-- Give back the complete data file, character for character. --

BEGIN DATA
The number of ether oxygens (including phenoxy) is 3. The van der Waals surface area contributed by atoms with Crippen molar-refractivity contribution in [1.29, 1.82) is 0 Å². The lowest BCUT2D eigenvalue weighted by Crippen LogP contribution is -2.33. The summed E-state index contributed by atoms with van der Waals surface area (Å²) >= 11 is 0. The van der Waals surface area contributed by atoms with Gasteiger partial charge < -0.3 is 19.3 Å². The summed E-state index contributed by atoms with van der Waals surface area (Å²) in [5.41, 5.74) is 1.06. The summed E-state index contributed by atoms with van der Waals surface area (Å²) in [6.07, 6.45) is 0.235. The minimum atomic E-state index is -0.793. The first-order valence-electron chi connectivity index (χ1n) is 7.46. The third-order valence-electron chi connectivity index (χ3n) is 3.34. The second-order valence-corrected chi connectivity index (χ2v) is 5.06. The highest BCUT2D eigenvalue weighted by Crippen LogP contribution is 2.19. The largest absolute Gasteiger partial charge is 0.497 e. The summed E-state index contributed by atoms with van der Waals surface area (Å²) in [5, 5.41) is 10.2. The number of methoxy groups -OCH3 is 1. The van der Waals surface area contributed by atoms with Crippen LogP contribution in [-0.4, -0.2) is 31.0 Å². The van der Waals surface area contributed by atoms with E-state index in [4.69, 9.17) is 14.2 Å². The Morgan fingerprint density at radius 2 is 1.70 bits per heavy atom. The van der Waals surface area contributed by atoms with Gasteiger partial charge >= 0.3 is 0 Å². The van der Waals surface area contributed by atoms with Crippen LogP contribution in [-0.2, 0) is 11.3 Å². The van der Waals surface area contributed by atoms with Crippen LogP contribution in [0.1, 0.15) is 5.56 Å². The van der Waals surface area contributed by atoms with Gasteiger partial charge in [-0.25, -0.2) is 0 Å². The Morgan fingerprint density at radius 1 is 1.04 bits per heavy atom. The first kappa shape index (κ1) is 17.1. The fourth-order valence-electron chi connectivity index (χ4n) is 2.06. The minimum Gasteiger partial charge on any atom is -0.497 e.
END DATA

The number of ether oxygens (including phenoxy) is 3. The van der Waals surface area contributed by atoms with Crippen molar-refractivity contribution in [1.29, 1.82) is 0 Å². The lowest BCUT2D eigenvalue weighted by Crippen LogP contribution is -2.33. The summed E-state index contributed by atoms with van der Waals surface area (Å²) >= 11 is 0. The van der Waals surface area contributed by atoms with Gasteiger partial charge < -0.3 is 19.3 Å². The summed E-state index contributed by atoms with van der Waals surface area (Å²) in [5.41, 5.74) is 1.06. The summed E-state index contributed by atoms with van der Waals surface area (Å²) in [6.07, 6.45) is 0.235. The minimum atomic E-state index is -0.793. The first-order valence-electron chi connectivity index (χ1n) is 7.46. The third-order valence-electron chi connectivity index (χ3n) is 3.34. The second-order valence-corrected chi connectivity index (χ2v) is 5.06. The highest BCUT2D eigenvalue weighted by Crippen LogP contribution is 2.19. The largest absolute Gasteiger partial charge is 0.497 e. The summed E-state index contributed by atoms with van der Waals surface area (Å²) in [5, 5.41) is 10.2. The number of methoxy groups -OCH3 is 1. The van der Waals surface area contributed by atoms with Crippen LogP contribution in [-0.4, -0.2) is 31.0 Å². The van der Waals surface area contributed by atoms with E-state index in [4.69, 9.17) is 14.2 Å². The Morgan fingerprint density at radius 2 is 1.70 bits per heavy atom. The van der Waals surface area contributed by atoms with Gasteiger partial charge >= 0.3 is 0 Å². The van der Waals surface area contributed by atoms with Crippen LogP contribution in [-0.2, 0) is 11.3 Å². The van der Waals surface area contributed by atoms with Crippen LogP contribution in [0.1, 0.15) is 5.56 Å². The van der Waals surface area contributed by atoms with Gasteiger partial charge in [-0.25, -0.2) is 0 Å². The Morgan fingerprint density at radius 1 is 1.04 bits per heavy atom. The first kappa shape index (κ1) is 17.1. The fourth-order valence-electron chi connectivity index (χ4n) is 2.06. The minimum Gasteiger partial charge on any atom is -0.497 e.